Thursday, January 31, 2013

High earners still out of tax net: NPC vice chair

Low capital expenditure might result in liquidity crisis: Central Bank governor
Though the government has been able to meet its revenue mobilisation target, the biggest earners are still out of the tax net, according to vice chair of the national think tank.
The ministry must identify the high earning class and bring them under the tax net, said vice chair of National Planning Commission (NPC) Deependra Bahadur Kshetry, during the Revenue Evaluation Meeting at the Finance Ministry here today.
The ministry must recognise those paying taxes, work harder on house rent tax mobilisation, simplify customs for trade facilitation, and check the rising inflation, he added.
The government has been able to mobilise Rs 134.57 billion by the end of six months of the current fiscal year, informed finance secretary Shanta Raj Subedi, on the occasion.
Value Added Tax (VAT) contributes 31 per cent to the total revenue, whereas income tax 23 per cent, customs 19 per cent, excise 13 per cent, non-tax revenue 11 per cent, vehicle registration tax two per cent, and house and land registration tax contributes one per cent to the total revenue, according to the data of the first six months of the current fiscal year.
"The government has mobilised Rs 40.13 billion in VAT, Rs 30.64 billion in income tax, Rs 27.07 billion in customs, Rs 17.69 billion in excise, Rs 14.50 billion in non-tax revenue, Rs 2.15 billion in vehicle registration, and Rs 1.74 billion in house and land registration tax to make it a total of Rs 134.57 billion, he briefed, adding that compared to the same period of the last fiscal year, revenue mobilisation increased by 25.72 per cent, but non-tax revenue decreased by 6.58 per cent.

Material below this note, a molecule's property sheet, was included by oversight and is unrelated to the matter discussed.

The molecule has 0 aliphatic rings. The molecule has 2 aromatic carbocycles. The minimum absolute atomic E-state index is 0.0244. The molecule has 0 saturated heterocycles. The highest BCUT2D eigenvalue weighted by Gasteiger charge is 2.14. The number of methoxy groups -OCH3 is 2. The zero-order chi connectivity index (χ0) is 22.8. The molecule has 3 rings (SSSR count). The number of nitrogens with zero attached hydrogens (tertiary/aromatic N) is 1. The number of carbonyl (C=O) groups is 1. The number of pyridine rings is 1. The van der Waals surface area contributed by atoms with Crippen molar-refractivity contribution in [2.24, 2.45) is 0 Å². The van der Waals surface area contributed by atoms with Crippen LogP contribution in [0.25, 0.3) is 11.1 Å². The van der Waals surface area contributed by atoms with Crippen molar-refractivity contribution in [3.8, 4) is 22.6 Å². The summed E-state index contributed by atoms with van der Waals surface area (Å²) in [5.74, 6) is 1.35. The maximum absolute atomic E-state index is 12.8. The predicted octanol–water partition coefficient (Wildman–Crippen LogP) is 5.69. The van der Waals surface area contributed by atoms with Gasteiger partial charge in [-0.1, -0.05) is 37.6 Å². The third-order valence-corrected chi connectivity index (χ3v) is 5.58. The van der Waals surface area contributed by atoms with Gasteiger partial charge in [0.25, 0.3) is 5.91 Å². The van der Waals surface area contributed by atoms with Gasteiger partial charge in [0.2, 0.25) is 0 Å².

Despite good revenue mobilisation, other economic indicators are not satisfactory, Subedi added. "Rather than those which could help in capital formation, consumption-led imports have increased," he said, adding that there is a huge challenge in bridging the ballooning trade deficit. "Low capital expenditure will also hit revenue mobilisation."
The revenue mobilisation growth rate has been declining in recent months as compared to the beginning of the fiscal year, when revenue mobilisation saw over 30 per cent increment as compared to the same period of last fiscal year.
"Though customs and income tax mobilisation are encouraging, the rest are not satisfactory," said joint secretary Rajan Khanal. "Low public expenditure will hit revenue mobilisation in the coming months," he said, adding that low exports will further widen the trade deficit. "The weakening rupee will also hurt customs."
Khanal also asked for a study on the rising inflation despite low money supply.
Similarly, central bank governor Dr Yubaraj Khatiwada opined that the low expenditure despite encouraging revenue mobilisation could create a liquidity crisis. The government has been able to spend only Rs 7.04 billion in capital expenditure in the first six months of the current fiscal year, compared to Rs 9.56 billion in the same period last fiscal year. The government's inability in public spending could tighten the liquidity in the banks and financial institutions in the coming days.
"Likewise, loadshedding will pull industrial production down and there must be a coordinated approach to counter the rising informal economy," he suggested, adding that the government must discourage and substitute imports to achieve economic growth.
The ineffective use of resources has pulled the economic growth rate down, concluded senior economic advisor of the Finance Ministry Shree Ram Poudel.
VAT — 31 per cent
Income tax — 23 per cent
Customs — 19 per cent
Excise duty — 13 per cent
Non-tax — 11 per cent
Vehicle registration — 2 per cent
House and land registration — 1 per cent
(Source: Finance Ministry)

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